There are a dozen, perhaps more, meetings and programmes running in the library at any given time. The library offers free programming on—god, everything. Financial planning, coding, lego building, science, fashion—and, of course, literacy.
It has artists in residence and writers in residence.
And new art in its public space.
Today, I get to “meet” photographer Samuel Obadero, and his exhibit, “The Forgotten Ones.”
I also spend some time in the Create Space area, pondering some tough questions.
The Create Space is part of the library’s commitment to “Supporting brave conversations and generous gatherings that build understanding.”
You know. The conversations that will change the world.
I get sidetracked by books—thoughtfully curated by the librarians. This one catches my eye:
But it’s a brick. And I’m walking. And I am not getting any books today. I snap a picture to place a hold on it in the future.
I am not getting any books… Damn. Wait…
Well… but these are very light.
I get books.
I pass a group of citizens and tourists getting a tour of the library. It ranges in age from teenagers to octogenarians, and the enthusiasm with which they listen to the (ridiculously enthusiastic) tour guide makes my heart sing.
A family of five, Calgary locals, is visiting the library for the first time today. The father is trying to muster them along, because he wants to get to the reading room. But he’s lost the mother to a bookshelf, and the kids are staring, wide-eyed, at the balloon arch near the cafe.
I think about taking my books to the cafe. But not today. Not today. I still have to visit the drinking birds, massive sculptures by Los Angeles-based artist and teacher Christian Moeller.
The birds make me happy and give me hope, in much the same way the library makes me happy and gives me hope.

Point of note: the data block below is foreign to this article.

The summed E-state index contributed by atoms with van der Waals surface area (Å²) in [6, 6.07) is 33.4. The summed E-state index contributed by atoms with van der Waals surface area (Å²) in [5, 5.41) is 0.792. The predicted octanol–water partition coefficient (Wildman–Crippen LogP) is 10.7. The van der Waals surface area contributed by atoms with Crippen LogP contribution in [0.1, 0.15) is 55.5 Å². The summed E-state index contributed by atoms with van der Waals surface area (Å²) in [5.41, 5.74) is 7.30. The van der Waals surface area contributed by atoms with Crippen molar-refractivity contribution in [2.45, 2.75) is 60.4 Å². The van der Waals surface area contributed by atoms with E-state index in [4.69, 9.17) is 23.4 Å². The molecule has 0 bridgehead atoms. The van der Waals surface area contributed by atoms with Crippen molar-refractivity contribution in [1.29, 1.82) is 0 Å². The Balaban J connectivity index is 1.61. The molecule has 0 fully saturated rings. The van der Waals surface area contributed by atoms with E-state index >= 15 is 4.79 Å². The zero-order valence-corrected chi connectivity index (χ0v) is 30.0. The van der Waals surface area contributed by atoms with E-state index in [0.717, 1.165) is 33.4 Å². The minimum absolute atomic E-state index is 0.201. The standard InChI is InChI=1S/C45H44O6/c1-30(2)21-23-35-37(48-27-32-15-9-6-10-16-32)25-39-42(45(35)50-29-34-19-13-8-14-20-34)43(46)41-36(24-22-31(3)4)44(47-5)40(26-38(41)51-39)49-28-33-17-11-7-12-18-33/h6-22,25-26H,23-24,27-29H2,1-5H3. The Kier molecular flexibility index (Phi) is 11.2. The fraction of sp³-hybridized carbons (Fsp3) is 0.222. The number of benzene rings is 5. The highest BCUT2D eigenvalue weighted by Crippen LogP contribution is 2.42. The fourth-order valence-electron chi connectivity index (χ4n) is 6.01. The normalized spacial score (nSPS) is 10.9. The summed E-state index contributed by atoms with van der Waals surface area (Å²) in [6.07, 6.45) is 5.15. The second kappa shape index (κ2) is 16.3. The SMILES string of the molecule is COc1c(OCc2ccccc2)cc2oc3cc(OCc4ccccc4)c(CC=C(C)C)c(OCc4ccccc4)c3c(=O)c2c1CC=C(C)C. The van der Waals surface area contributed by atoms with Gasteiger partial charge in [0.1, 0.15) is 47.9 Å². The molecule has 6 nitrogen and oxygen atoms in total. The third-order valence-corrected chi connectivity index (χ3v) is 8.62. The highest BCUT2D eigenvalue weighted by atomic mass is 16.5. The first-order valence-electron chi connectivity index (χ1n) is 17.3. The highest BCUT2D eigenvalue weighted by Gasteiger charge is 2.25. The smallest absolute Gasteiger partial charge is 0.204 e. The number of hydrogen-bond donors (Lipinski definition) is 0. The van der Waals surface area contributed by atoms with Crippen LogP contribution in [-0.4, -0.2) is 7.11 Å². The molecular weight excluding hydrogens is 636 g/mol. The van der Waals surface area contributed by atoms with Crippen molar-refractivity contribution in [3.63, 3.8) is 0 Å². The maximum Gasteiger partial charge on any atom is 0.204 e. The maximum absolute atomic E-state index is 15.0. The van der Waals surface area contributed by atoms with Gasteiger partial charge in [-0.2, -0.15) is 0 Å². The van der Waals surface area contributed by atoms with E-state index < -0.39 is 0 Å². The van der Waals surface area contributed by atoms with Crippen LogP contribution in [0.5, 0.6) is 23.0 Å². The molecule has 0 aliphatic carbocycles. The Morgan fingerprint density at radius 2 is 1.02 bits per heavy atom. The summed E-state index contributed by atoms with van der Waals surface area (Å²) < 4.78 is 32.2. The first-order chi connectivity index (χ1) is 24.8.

As Sadie Trombetta writes in her March 20, 2017 article in Bustle, 7 Reasons Libraries Are Essential, now More Than Ever:
“…libraries have become centers for the movement that supports women, immigrants, people of color, the LGBTQ community, and those facing religious persecution. They are free public spaces that allow everyone to feel safe and to find opportunity.”
As I leave the library, hordes of people are coming in. Citizens, tourists. Young people, old people. White people, brown people. Queer people, straight people. Rich people, poor people.
Moeller’s Drinking Birds bop to welcome them.
[there really should be a Drinking Birds photo here, shouldn’t there? But I didn’t take one and I don’t steal images. So, imagine it… or Google “Calgary Public Library Drinking Bird Sculpture”]
I smile at strangers and they smile back.
In this moment, in this place and space, there is safety, peace, knowledge, potential… hope.
I am so happy, I almost cry.
For some better photos of the library than mine, check out this fan-feature on the library in Avenue Magazine: https://www.avenuecalgary.com/city-life/inside-calgarys-new-central-library/
And, of course, the Time Magazine article: https://time.com/collection/worlds-greatest-places-2019/5654128/central-library-calgary-canada/